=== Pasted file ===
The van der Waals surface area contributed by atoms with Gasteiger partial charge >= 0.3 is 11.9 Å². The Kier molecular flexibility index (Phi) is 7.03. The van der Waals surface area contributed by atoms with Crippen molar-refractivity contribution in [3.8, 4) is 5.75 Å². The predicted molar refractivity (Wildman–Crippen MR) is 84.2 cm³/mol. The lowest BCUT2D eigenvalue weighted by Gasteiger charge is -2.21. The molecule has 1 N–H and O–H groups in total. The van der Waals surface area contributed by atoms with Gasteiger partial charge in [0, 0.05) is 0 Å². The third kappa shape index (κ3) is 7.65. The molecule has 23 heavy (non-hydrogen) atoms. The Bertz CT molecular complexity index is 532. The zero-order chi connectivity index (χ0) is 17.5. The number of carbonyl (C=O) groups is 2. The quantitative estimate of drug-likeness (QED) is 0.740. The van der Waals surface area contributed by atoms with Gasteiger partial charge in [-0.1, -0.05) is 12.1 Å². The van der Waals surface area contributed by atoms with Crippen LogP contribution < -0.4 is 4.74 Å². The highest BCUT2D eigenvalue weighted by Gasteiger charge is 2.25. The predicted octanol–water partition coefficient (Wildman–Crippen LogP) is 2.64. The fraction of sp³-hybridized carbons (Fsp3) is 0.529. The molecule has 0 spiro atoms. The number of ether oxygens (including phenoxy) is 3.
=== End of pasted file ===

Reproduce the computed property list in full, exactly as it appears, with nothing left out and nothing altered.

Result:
The van der Waals surface area contributed by atoms with Gasteiger partial charge >= 0.3 is 11.9 Å². The Kier molecular flexibility index (Phi) is 7.03. The van der Waals surface area contributed by atoms with Crippen molar-refractivity contribution in [3.8, 4) is 5.75 Å². The predicted molar refractivity (Wildman–Crippen MR) is 84.2 cm³/mol. The lowest BCUT2D eigenvalue weighted by Gasteiger charge is -2.21. The molecule has 1 N–H and O–H groups in total. The van der Waals surface area contributed by atoms with Gasteiger partial charge in [0, 0.05) is 0 Å². The third kappa shape index (κ3) is 7.65. The molecule has 23 heavy (non-hydrogen) atoms. The Bertz CT molecular complexity index is 532. The zero-order chi connectivity index (χ0) is 17.5. The number of carbonyl (C=O) groups is 2. The quantitative estimate of drug-likeness (QED) is 0.740. The van der Waals surface area contributed by atoms with Gasteiger partial charge in [-0.1, -0.05) is 12.1 Å². The van der Waals surface area contributed by atoms with Crippen LogP contribution < -0.4 is 4.74 Å². The highest BCUT2D eigenvalue weighted by Gasteiger charge is 2.25. The predicted octanol–water partition coefficient (Wildman–Crippen LogP) is 2.64. The fraction of sp³-hybridized carbons (Fsp3) is 0.529. The molecule has 0 spiro atoms. The number of ether oxygens (including phenoxy) is 3.